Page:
I assume she left them behind with her family in Missouri when they moved North to Galena, but I do not remember what their exact fate was.Julia Dent brought three servants to the marriage to U.S. Grant. Is there a record of what happened to them? I am reading White's bio and by 1862 this is not mentioned.
Sources for statements like this are normally expected around here.Julia had the use of some of her father's slaves, but there is no documentation ownership was ever transferred to her.
In 1863 all the enslaved people owned by the Dents, including those with Julia, freed themselves.
The Grants hired the former slave Julia as a paid nurse in 1864.
Ulysses S. Grant was the head of his own family. There is no documentation ownership of those enslaved people ever transferred to Julia.You haven't provided sources and you haven't answered my question.
Are you saying Ulysses Grant was not part of wife Julia Dent's family?
Grant was head of his own family, then. Julia must have been the neck that makes the head turn any way she wants.Ulysses S. Grant was the head of his own family. There is no documentation ownership of those enslaved people ever transferred to Julia.
That posting has no documentation showing transfer of ownership. There were no Grant family slaves. There is nothing in that post that even suggests "caring for the General's needs." That's simply a dishonest characterization.Grant was head of his own family, then. Julia must have been the neck that makes the head turn any way she wants.
That Grant/Dent family slaves were apparently involved in caring for the General's needs is quite ironic, or maybe not.
We still don't have sources refuting this, only the National Park Service cite at post #3 that says it happened.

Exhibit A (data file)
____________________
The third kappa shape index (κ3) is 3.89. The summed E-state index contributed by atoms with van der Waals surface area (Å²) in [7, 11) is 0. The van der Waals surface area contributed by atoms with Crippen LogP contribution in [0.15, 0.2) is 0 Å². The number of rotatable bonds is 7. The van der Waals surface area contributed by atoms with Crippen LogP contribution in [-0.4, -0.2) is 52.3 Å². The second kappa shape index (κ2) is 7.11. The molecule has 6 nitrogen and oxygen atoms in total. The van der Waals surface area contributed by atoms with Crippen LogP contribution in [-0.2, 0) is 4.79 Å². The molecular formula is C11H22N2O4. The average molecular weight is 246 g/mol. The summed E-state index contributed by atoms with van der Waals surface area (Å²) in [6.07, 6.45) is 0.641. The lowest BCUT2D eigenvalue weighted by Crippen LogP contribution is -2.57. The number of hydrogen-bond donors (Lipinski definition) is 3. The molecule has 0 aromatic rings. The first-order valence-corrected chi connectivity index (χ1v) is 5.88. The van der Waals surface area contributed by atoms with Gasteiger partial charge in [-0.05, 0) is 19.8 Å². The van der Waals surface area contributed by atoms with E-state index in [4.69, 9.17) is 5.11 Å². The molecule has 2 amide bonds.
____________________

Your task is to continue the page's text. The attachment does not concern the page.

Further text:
Sorry @cash, but Julia brought her slaves into the marriage (as would have been expected by a Southern Belle) and it was by no means illegal at that time:Julia had the use of some of her father's slaves, but there is no documentation ownership was ever transferred to her.
Brooks Simpson delves into this in his biography of Grant, p. 255. By 1863 all the Dent slaves had left White Haven, including the four slaves Julia had use of. We know this because Grant visited White Haven and wrote in a letter to Julia that all the slaves had left. In January of 1864, Grant's son Fred, living with his grandfather in Missouri at the time, became sick with typhoid. Grant and Julia made plans to go to him. One of the former slaves, also named Julia, had been hired as a paid nurse. Julia (the nurse) did not want to return to Missouri with the Grants because she feared she might be re-enslaved if she returned to a slave state. Grant had previously said if he ever got control of those four slaves he would free them. We have this from one of the other Dent slaves who heard him say it.Grant's wife's father did own slaves. It remains unclear if Julia Grant ever owned the slaves reported to be hers. Grant was anti slavery, but not radically so. Grant would have probably freed Julia's slaves if they became his property.
The fact that Grant owned a slave for one year before freeing his slave and the fact Grant's wife owned slaves is often used to try to show the Civil War could not be about slavery. This is truly a silly attempt to show the Civil War was not about slavery.
No. Julia had use of four slaves, but ownership never transferred to her. They belonged to her father.Sorry @cash, but Julia brought her slaves into the marriage (as would have been expected by a Southern Belle) and it was by no means illegal at that time:
During Grant’s management of the farm he worked side by side with Dan, one of the slaves given to Julia at birth.
https://cwcrossroads.wordpress.com/2013/09/01/a-grant-letter-on-slavery/Fredrick Dent gave the slaves to his daughter when she was young, and Julia considered them her slaves. It is unclear if ownership was transferred or not.
The nurse/servant named Julia refused to return to MO from Louisville because she feared losing her freedom. THis is according to Julia Dent Grant's bio. The former slave married shortly afterwards.Julia Dent brought three servants to the marriage to U.S. Grant. Is there a record of what happened to them? I am reading White's bio and by 1862 this is not mentioned.
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